How "flipping" cool is that - I think Moss from The IT Crowd would be very happy indeed! Not only will you be telling everyone about how great a place is (or maybe to avoid it), you get Yell donating to The Jamie Oliver Foundation for writing as little as 140 characters!

We are huge fans of Jamie Oliver himself. In the last 10 years, we've followed Jamie through his cooking to all his great political achievements and movements in food knowledge. The man is a hero! I love that his passion never ends and how he has this charitable foundation for the importance of awareness of food and nutrition and how that impacts everyone's lives as well as children and vulnerable groups.
We met Jamie a few months ago and became even bigger fans. He is just such a great bloke - very charismatic but also down to earth and humble - much like how we see him on TV.

To enter the competition, go to Trusted Places's blog here - all the instructions are there, when you select The Jamie Oliver Foundation and review something, you are entered into the competition and we will get to pick the best written, quirky and funny review. You will then win a dinner at our supper club.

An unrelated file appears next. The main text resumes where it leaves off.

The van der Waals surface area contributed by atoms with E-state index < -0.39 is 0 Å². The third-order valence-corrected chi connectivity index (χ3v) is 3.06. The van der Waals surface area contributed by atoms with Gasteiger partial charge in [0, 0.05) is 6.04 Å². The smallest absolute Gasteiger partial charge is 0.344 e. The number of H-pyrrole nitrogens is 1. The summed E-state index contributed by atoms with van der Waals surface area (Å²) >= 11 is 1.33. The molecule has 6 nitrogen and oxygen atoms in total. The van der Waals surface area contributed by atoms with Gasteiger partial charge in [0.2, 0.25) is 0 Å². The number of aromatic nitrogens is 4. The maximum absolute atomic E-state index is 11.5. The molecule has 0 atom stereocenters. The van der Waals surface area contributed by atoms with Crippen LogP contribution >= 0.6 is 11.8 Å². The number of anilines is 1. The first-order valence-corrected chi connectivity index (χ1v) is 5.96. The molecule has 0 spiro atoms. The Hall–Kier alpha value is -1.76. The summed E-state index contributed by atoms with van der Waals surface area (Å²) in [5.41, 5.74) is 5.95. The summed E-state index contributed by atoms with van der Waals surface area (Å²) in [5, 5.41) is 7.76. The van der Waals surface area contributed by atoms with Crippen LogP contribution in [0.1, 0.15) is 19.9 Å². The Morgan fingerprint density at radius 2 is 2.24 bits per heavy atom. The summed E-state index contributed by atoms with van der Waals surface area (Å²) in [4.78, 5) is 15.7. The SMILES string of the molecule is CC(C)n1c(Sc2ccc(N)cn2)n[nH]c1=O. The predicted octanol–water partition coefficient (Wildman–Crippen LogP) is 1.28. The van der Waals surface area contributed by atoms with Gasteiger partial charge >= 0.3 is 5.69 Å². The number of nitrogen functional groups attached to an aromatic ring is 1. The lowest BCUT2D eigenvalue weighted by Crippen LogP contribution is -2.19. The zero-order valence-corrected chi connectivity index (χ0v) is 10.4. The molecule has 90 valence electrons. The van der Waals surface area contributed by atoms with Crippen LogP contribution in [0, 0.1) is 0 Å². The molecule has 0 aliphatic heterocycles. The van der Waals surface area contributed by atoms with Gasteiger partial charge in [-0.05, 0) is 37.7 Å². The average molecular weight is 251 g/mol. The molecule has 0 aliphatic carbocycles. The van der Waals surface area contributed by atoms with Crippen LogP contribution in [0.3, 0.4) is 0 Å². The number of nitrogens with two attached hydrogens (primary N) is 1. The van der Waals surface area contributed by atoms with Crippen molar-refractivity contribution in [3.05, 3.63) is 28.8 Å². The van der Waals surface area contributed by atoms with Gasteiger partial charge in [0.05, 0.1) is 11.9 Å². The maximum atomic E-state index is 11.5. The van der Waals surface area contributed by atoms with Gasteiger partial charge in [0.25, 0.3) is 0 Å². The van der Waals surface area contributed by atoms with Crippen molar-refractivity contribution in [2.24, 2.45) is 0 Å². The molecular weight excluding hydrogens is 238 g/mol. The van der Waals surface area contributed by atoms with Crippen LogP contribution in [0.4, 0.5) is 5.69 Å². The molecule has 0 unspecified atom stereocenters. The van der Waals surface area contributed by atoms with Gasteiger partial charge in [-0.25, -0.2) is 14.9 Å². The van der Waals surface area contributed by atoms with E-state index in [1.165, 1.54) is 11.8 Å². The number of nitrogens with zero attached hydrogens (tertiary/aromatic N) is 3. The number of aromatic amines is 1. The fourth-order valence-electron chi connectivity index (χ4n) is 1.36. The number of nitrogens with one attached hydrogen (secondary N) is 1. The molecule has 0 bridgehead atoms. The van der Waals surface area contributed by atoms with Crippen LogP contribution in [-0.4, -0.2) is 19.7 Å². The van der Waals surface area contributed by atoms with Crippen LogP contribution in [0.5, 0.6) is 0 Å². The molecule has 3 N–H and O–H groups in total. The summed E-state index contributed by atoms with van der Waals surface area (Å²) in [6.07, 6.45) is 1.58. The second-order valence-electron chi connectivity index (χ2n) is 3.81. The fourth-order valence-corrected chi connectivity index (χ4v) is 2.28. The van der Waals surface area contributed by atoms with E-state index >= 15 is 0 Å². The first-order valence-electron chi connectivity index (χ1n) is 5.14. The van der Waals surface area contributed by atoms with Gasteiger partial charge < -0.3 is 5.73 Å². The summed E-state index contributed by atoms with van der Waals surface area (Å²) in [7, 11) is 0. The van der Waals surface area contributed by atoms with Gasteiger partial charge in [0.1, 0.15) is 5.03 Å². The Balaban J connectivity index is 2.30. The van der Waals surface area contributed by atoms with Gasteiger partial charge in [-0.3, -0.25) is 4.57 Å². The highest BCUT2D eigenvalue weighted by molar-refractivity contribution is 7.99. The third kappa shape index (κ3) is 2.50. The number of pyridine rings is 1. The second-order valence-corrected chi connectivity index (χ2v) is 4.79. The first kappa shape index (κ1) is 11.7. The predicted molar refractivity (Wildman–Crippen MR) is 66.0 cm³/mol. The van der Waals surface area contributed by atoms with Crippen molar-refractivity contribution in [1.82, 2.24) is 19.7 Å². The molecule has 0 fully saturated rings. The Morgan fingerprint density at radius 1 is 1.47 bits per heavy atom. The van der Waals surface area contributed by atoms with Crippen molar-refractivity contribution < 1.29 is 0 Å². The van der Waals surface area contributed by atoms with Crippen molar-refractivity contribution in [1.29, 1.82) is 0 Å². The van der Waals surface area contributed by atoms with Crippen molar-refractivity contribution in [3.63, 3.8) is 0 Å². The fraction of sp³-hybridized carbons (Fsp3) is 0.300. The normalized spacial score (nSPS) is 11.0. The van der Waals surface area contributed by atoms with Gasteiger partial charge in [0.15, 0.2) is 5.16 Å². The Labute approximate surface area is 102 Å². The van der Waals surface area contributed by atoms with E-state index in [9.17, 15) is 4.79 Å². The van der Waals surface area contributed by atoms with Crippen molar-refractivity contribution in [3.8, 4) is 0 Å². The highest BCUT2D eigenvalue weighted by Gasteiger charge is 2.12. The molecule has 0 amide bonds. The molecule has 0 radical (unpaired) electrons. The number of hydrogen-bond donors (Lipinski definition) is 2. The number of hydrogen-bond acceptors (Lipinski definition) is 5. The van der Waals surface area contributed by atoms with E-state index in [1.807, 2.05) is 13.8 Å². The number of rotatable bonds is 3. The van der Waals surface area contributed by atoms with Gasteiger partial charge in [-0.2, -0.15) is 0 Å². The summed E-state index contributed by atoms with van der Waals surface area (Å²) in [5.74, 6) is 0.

Unfortunately, Jamie will not be there himself as he's probably trying to change the way Americans are eating at that time but there will be Naked Wines - a great independent wine maker - almost on tap - 'cept it'll be pouring from bottles! Prosecco from Follador, it’s been around since 1750’s and very prestigious in Italy, but only just launched in the UK.

For food, Fin & Flounder have sponsored some sustainable fish for a couple of dishes and Habour & Jones will be supplying us with ingredients as they already do so for Fifteen. Simon will be making some great food - you heard he is good, well, I tell you - the guy can really cook well and he is getting one of Jamie's apprentices from Fifteen to help out too. Sold? Go and enter. You can sweet tooth us by commenting here too.

Tuesday, 1 February 2011

Recipe: Ensaladilla Rusa (Russian Salad / Salad Olivier)

by ferdie, in partnership with Unearthed for Action Against Hunger

This is one of the staples of tapas houses all over the Iberian peninsula and into France!! What I find though is that it's rare that you get served a good one. In fact, the number of places that serve truly appalling potato salad is a bit depressing. Usually substandard ingredients with little variety, thin mayonnaise and undercooked potatoes - so disappointing because this is truly one of the kings of comfort foods. I often get a portion before ordering anything else to gauge if the rest of the tapas will be up to par. I do get excited if it's a good one cos when this is made with love it's fantastic and there's a good chance the other tapas have been made with love too : )